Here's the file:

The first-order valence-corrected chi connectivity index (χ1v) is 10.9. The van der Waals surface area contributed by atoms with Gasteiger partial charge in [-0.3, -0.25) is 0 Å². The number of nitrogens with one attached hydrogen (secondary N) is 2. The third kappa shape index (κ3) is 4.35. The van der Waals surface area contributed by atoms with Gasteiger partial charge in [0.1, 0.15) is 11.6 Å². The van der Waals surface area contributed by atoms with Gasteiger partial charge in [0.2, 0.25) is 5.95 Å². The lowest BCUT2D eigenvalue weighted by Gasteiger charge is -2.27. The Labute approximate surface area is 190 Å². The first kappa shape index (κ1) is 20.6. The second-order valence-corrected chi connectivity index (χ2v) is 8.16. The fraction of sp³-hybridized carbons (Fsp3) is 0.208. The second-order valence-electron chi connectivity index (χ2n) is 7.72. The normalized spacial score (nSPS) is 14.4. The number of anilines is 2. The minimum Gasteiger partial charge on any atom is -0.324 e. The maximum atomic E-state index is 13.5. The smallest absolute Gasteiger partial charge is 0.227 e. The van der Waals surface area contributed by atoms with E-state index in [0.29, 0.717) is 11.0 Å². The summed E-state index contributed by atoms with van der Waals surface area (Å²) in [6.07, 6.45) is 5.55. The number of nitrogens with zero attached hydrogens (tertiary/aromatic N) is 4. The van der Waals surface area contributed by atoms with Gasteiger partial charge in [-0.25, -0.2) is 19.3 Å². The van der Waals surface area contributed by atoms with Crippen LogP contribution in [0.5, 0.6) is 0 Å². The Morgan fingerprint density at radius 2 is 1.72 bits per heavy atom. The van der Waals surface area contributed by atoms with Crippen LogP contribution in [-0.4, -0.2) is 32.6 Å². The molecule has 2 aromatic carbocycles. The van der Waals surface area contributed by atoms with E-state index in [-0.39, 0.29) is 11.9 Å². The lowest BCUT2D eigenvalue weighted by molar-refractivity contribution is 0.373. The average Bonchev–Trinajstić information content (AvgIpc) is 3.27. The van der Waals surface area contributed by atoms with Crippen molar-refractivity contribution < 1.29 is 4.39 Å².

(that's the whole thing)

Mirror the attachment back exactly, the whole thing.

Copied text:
The first-order valence-corrected chi connectivity index (χ1v) is 10.9. The van der Waals surface area contributed by atoms with Gasteiger partial charge in [-0.3, -0.25) is 0 Å². The number of nitrogens with one attached hydrogen (secondary N) is 2. The third kappa shape index (κ3) is 4.35. The van der Waals surface area contributed by atoms with Gasteiger partial charge in [0.1, 0.15) is 11.6 Å². The van der Waals surface area contributed by atoms with Gasteiger partial charge in [0.2, 0.25) is 5.95 Å². The lowest BCUT2D eigenvalue weighted by Gasteiger charge is -2.27. The Labute approximate surface area is 190 Å². The first kappa shape index (κ1) is 20.6. The second-order valence-corrected chi connectivity index (χ2v) is 8.16. The fraction of sp³-hybridized carbons (Fsp3) is 0.208. The second-order valence-electron chi connectivity index (χ2n) is 7.72. The normalized spacial score (nSPS) is 14.4. The number of anilines is 2. The minimum Gasteiger partial charge on any atom is -0.324 e. The maximum atomic E-state index is 13.5. The smallest absolute Gasteiger partial charge is 0.227 e. The van der Waals surface area contributed by atoms with E-state index in [0.29, 0.717) is 11.0 Å². The summed E-state index contributed by atoms with van der Waals surface area (Å²) in [6.07, 6.45) is 5.55. The number of nitrogens with zero attached hydrogens (tertiary/aromatic N) is 4. The van der Waals surface area contributed by atoms with Gasteiger partial charge in [-0.25, -0.2) is 19.3 Å². The van der Waals surface area contributed by atoms with Crippen LogP contribution in [0.5, 0.6) is 0 Å². The Morgan fingerprint density at radius 2 is 1.72 bits per heavy atom. The van der Waals surface area contributed by atoms with Crippen LogP contribution in [-0.4, -0.2) is 32.6 Å². The molecule has 2 aromatic carbocycles. The van der Waals surface area contributed by atoms with E-state index in [-0.39, 0.29) is 11.9 Å². The lowest BCUT2D eigenvalue weighted by molar-refractivity contribution is 0.373. The average Bonchev–Trinajstić information content (AvgIpc) is 3.27. The van der Waals surface area contributed by atoms with Crippen molar-refractivity contribution < 1.29 is 4.39 Å².